The Art of Fielding (Chad Harbach) Cover Art

The Art of Fielding

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The Art of Fielding gives cover-savvy readers a difficult choice between two amazing designs. (Continue reading to compare them!) Both Art of Fielding covers - like the book itself – come across as a huge labour of love.
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Chad Harbach’s first novel is a charming, introspective, character-driven novel that just happens to involve baseball. As such, one of the main criteria for this cover was that it couldn’t directly involve the sport.

Artist Keith Hayes struggled to find an image everybody agreed on, ultimately ditching the idea of imagery altogether in favour of simple, eye-catching typography.  Only very subtly drawing on baseball colours and imagery, he did a remarkable job at matching the warmth of the story.

The development of this cover is unusually well documented in Vanity Fair’s How a Book is Born: The Making of The Art of Fielding (a short ebook well worth a read in its own right).

‘The nature of the business is “collaboration”… The editor might think your design is beautiful, but the sales excutive in the room doesn’t feel his accounts (the bookstores) will like it; the marketing executive might think it will sell, but the editor finds it too crude.’ – Keith Gessen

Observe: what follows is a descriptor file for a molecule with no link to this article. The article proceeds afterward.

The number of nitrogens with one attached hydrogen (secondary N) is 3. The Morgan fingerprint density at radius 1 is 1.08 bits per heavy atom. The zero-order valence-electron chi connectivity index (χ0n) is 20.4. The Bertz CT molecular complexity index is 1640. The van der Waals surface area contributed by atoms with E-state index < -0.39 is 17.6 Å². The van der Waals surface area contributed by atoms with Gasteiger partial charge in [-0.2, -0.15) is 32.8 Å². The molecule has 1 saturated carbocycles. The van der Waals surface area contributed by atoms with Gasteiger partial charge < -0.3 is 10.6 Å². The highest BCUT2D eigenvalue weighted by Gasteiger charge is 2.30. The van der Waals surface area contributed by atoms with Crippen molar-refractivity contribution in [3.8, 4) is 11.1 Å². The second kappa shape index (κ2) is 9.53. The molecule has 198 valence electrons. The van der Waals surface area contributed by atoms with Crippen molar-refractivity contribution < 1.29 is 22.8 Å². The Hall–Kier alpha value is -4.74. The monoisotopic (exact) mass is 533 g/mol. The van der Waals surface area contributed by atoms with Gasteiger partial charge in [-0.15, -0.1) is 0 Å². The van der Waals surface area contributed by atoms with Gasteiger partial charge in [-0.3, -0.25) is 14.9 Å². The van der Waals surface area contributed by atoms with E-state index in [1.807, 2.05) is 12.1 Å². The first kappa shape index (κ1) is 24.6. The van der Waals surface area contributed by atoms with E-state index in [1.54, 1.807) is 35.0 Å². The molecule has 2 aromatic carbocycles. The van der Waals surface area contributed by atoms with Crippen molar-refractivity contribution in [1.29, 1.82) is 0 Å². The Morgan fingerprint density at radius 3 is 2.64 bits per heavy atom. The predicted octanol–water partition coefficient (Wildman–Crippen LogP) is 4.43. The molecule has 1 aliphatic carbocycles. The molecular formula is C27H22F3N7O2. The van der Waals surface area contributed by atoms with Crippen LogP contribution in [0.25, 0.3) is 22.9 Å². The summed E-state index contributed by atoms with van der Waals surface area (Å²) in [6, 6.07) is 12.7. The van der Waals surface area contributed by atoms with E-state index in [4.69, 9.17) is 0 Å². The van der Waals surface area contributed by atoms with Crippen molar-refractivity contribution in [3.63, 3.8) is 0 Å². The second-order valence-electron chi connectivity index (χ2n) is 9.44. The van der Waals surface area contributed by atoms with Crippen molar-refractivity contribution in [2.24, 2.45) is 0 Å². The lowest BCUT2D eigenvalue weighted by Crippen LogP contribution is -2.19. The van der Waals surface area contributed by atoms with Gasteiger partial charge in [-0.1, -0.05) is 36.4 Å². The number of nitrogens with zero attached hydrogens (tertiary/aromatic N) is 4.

“Fifty or so” cover concepts were pitched, none quite finding that magic point of pleasing everybody.

Art of Fielding Covers

Scan courtesy of the excellent Little Known Gems

The UK hardcover edition took a very different (but arguably just as compelling) direction, rather sensibly avoiding the foreign and alien baseball theme in favour of the college/classroom angle.

The Art of Fielding

Buy from Book DepositoryThis design comes from Dana Tanamachi, a letterer and designer celebrated for her amazing chalkboard work.  (It’s the chair in front that really does it for me, transforming a flat image into a three dimensional space.  What an inspired touch!)



As an Australian with little grounding or specific appreciation of baseball, both Hayes’ and Tanamachi’s covers went a long way in selling this story as “real” literature, and I’m thankful they got the opportunity to develop these ideas.  It’s a remarkable book worthy of their efforts.

Which cover do you prefer? Your thoughts are welcome in the comments section below!

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Book Cover Art, Typographic Book Covers